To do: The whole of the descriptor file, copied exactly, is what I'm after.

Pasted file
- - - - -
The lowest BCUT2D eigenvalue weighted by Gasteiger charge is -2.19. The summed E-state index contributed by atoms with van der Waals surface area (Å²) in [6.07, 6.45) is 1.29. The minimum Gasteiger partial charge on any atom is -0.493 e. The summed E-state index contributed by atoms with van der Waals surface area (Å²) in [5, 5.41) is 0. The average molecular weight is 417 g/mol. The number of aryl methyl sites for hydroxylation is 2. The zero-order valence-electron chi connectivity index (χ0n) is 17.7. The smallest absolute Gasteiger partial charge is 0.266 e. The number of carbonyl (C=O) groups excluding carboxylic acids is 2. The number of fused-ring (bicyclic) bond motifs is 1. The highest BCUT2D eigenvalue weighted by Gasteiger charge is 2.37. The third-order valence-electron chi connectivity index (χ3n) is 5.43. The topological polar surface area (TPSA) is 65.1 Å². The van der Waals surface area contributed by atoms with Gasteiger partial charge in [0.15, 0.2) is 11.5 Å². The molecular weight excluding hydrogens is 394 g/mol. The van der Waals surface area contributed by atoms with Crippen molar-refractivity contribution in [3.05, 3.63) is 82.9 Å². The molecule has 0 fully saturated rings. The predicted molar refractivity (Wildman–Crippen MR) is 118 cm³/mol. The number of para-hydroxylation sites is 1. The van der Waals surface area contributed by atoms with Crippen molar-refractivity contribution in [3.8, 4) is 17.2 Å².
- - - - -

The lowest BCUT2D eigenvalue weighted by Gasteiger charge is -2.19. The summed E-state index contributed by atoms with van der Waals surface area (Å²) in [6.07, 6.45) is 1.29. The minimum Gasteiger partial charge on any atom is -0.493 e. The summed E-state index contributed by atoms with van der Waals surface area (Å²) in [5, 5.41) is 0. The average molecular weight is 417 g/mol. The number of aryl methyl sites for hydroxylation is 2. The zero-order valence-electron chi connectivity index (χ0n) is 17.7. The smallest absolute Gasteiger partial charge is 0.266 e. The number of carbonyl (C=O) groups excluding carboxylic acids is 2. The number of fused-ring (bicyclic) bond motifs is 1. The highest BCUT2D eigenvalue weighted by Gasteiger charge is 2.37. The third-order valence-electron chi connectivity index (χ3n) is 5.43. The topological polar surface area (TPSA) is 65.1 Å². The van der Waals surface area contributed by atoms with Gasteiger partial charge in [0.15, 0.2) is 11.5 Å². The molecular weight excluding hydrogens is 394 g/mol. The van der Waals surface area contributed by atoms with Crippen molar-refractivity contribution in [3.05, 3.63) is 82.9 Å². The molecule has 0 fully saturated rings. The predicted molar refractivity (Wildman–Crippen MR) is 118 cm³/mol. The number of para-hydroxylation sites is 1. The van der Waals surface area contributed by atoms with Crippen molar-refractivity contribution in [3.8, 4) is 17.2 Å².